Wild hamsters in north-eastern France are becoming endangered based on reports published in the British Royal Society journal Proceedings B. Thus, researchers ought to find the culprit behind this disturbing change.
Researchers led by Mathilde Tissier at the University of Strasbourg say that the destruction of the Cricetus cricetus natural habitat may be the missing link of their dramatic decrease in population.
Cricetus cricetus (c) Hamster Central
Due to the impact of pesticides and mechanized ploughing, the once well-nourished hamsters which formerly had a wide range of diet, now only feed on semi-sterile and unbroken ocean of industrially grown corn.
Experts therefore studied how restricted diet affects the hamsters and their reproduction. For the test, they gathered wild specimens and sectioned them into two groups. The first group to eat wheat, and the second one to feed on corn. Both groups are served with side dishes of clover or worms.
Results showed that both groups showed no difference in the number of pups born, or the basic nutritional value of the different menus. However, when it comes to survival rates, the outcome was appalling.
Only 5% of the baby hamsters whose mothers had corn-based diet survived, compared to four-fifths of the pups whose mothers ate wheat-and-clover or wheat-and-worms. The reason behind the survival rate was rather sickening.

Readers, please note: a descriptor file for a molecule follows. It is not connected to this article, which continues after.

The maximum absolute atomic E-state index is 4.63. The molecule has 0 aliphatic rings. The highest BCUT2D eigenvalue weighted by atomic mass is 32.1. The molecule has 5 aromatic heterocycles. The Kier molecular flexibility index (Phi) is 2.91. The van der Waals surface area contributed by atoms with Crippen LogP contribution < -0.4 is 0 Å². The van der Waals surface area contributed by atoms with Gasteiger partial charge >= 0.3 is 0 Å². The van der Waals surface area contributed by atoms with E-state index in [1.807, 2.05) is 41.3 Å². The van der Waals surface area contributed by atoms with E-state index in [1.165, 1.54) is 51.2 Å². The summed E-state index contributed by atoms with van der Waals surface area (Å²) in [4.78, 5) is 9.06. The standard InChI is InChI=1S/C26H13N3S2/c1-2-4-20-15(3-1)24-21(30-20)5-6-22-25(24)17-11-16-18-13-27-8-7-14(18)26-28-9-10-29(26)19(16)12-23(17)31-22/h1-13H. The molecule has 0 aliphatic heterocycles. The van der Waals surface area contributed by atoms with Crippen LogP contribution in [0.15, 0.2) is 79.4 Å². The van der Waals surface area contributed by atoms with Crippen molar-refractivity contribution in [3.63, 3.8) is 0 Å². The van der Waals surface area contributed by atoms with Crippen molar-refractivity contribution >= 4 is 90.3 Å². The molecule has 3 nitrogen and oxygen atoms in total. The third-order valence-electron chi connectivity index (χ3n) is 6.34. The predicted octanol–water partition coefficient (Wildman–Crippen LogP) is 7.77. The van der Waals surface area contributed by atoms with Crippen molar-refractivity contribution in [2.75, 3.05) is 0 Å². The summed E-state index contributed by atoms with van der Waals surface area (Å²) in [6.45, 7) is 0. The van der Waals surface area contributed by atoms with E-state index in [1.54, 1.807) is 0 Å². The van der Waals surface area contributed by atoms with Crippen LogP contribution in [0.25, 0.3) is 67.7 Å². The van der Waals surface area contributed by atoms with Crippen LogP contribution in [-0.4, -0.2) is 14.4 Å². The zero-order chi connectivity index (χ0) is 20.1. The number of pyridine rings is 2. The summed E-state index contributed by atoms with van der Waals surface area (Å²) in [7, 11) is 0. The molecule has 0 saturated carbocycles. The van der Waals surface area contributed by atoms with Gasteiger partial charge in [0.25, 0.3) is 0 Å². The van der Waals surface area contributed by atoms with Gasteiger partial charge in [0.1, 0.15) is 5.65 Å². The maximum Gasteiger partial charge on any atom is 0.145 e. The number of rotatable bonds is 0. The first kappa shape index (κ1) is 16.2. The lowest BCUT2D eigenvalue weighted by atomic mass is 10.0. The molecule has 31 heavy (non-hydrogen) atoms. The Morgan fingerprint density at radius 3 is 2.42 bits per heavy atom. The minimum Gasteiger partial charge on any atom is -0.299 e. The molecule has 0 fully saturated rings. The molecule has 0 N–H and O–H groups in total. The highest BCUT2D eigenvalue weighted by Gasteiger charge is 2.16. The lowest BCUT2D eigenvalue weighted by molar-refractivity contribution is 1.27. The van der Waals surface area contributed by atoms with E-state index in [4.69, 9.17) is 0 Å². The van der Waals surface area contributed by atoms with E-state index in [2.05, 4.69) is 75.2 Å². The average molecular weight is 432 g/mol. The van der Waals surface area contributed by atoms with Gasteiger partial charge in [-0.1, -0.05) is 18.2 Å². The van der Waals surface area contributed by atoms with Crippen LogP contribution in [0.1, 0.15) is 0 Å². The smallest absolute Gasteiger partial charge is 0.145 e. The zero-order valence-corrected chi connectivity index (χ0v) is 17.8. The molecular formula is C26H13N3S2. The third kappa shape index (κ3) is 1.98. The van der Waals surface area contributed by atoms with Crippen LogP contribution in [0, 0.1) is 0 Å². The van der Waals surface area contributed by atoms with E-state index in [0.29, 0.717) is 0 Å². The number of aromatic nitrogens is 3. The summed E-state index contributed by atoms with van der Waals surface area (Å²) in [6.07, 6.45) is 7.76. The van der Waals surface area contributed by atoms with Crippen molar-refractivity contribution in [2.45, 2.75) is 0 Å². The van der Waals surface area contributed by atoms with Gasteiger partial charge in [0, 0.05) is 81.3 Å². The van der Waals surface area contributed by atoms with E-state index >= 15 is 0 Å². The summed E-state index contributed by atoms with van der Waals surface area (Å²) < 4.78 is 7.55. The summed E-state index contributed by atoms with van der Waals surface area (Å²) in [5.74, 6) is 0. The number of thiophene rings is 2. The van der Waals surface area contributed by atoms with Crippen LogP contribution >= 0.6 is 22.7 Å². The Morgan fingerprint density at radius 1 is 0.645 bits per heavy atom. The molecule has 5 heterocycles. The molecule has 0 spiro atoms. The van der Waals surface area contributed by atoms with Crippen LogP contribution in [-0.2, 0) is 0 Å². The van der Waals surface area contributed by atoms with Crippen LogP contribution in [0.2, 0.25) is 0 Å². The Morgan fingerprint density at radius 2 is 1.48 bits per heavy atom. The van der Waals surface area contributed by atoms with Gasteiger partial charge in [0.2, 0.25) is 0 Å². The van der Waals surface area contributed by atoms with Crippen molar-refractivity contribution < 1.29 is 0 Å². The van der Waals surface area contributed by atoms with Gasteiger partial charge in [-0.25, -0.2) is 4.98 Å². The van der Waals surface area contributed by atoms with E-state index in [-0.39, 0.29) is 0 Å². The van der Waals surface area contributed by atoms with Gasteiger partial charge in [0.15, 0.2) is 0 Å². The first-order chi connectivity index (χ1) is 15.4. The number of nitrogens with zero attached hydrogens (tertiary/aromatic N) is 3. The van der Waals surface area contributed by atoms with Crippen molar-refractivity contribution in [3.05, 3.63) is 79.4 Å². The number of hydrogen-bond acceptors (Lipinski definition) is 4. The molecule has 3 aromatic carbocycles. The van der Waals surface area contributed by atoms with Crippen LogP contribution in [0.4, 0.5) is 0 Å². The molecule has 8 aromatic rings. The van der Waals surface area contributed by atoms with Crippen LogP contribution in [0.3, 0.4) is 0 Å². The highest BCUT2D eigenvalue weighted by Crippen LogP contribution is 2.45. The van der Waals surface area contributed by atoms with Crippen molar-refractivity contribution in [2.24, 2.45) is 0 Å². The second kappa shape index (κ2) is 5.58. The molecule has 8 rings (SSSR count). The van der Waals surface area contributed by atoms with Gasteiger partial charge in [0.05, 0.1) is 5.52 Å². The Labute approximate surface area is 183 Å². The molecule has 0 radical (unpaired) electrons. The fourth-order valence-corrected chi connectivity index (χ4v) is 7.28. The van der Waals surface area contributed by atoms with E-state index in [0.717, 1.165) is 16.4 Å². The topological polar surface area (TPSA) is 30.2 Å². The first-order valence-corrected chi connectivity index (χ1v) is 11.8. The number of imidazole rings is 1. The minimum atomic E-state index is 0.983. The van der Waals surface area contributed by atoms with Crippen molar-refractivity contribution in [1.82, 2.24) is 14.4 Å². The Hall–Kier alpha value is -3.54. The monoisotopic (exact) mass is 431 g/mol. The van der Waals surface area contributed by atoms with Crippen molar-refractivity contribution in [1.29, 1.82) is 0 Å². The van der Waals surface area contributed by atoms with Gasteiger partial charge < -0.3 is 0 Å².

Hamsters who had corn-based diet ate their own pups. “Females stored their pups with their hoards of maize before eating them,” the scientists said in a statement
. “Pups were still alive at that time.”
These hamsters also showed other signs of abnormality such as running in circles, and “climbing and pounding their feeders.” They also had had swollen and dark tongues, and extremely thick blood.
Experts knew why, and said the symptoms are clearly signs of Vitamin B3 deficiency, or pellagra in humans. This disease also has symptoms of diarrhea, dementia, and dermatitis, such as eczema.
“Improperly cooked maize-based diets have been associated with higher rates of homicide, suicide and cannibalism in humans,” the researchers note.
Researchers say that vitamin B3 deficiency may lead to changes in the nervous system, inducing the same “dementia-like” behaviour. This could be the explanation behind the hamsters eating their own young.
In another experiment, experts included B3 on corn-based diet of hamsters, which eliminated the ghastly symptoms of cannibalism in hamsters.